Because of the Covid-19 pandemic, Minnesota students will not be returning to school for in-person classes for the rest of this year.
And, depending upon what happens with the spread of the virus, there’s a chance that shelter-in-place orders may be imposed next fall or winter, resulting in students learning via online.
For teachers looking to introduce their students to the world of construction – there’s a new source for you.
The Construction Careers Foundation, a Twin Cities nonprofit, is now offering teachers a growing list of free educational resources to help middle-school and high-school teachers about construction. These resources include:
● Powerpoint presentations
● Flyers, and
● Online information
Under the “Program” tab on the Constructioncareers.org website, educators will find the a resource page created just for them — View the “For Teachers” page.
These free resources can help students understand the role of construction and building trades professionals in creating our roads, bridges, schools, hospitals, homes and office buildings.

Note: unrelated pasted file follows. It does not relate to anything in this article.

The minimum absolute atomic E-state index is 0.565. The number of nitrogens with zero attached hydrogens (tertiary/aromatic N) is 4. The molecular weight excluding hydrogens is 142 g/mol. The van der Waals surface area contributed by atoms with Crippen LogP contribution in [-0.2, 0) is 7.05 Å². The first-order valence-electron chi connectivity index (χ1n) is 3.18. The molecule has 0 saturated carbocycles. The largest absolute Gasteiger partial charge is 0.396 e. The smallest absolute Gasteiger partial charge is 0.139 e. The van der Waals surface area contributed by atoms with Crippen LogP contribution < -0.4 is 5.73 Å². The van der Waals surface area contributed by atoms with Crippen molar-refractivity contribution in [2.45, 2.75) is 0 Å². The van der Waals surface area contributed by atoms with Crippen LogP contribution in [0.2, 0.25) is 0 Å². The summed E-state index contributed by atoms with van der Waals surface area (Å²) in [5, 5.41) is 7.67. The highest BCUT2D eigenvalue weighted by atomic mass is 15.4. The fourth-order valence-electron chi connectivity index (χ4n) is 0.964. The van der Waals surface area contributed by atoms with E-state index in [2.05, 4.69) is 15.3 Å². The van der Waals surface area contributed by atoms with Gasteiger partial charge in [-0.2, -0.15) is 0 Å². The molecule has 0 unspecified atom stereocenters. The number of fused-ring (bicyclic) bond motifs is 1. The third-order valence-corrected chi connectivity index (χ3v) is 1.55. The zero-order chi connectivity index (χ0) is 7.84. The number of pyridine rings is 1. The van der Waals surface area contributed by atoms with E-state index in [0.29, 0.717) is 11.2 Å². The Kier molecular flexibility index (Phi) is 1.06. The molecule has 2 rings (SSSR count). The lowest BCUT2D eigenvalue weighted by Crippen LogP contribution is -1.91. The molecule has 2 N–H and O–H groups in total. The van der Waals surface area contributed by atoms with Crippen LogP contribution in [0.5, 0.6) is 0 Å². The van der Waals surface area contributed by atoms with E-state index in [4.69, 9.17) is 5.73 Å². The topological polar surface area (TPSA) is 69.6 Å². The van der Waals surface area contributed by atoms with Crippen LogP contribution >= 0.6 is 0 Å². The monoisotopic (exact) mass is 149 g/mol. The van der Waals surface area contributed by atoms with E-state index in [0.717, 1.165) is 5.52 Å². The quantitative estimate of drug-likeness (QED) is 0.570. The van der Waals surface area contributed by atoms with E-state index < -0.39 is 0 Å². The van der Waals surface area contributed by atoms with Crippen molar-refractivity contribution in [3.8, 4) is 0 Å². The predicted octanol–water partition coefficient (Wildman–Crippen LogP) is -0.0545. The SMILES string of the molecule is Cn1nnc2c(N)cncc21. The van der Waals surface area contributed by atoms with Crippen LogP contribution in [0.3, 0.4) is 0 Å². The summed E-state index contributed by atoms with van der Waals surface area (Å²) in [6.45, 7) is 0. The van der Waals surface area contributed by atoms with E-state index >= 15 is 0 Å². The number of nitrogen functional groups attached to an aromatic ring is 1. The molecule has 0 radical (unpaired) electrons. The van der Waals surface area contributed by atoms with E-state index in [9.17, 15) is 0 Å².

“These tools can help students better understand how they can pursue a career in the construction trades – similar to the steps students need to take to enter college or the military,” said Sarah Lechowich, senior director for the Construction Careers Foundation.
Educating Parents Too
ConstructionCareers.org is also a tool educators and guidance counselors can use to help parents of high school students better understand apprenticeship opportunities and the positive benefits of a career in the construction trades.
“We are contacted by parents who are actively helping their child plan out and search for the next step after high school,” Lechowhich said. “They see the high costs of college and they also see students who enjoy building things more than studying in a classroom. Our website and programs can provide the information they need to better answer career questions for students.”
What many parents and students also don’t know is that Minnesota has more than 30 different construction trades careers. Educators, parents and students can read about each careers’ wages, apprenticeship offerings, key skills and benefits on the Careers page.
“Your child might not be able to sit in a classroom – maybe your child loves to do hands-on projects, or draw, or excels in math and science when they see real-world results,” Lechowhich said. “These are valuable traits in the construction industry and our job is to connect Minnesota’s young people with those career opportunities – both online and in the classroom.”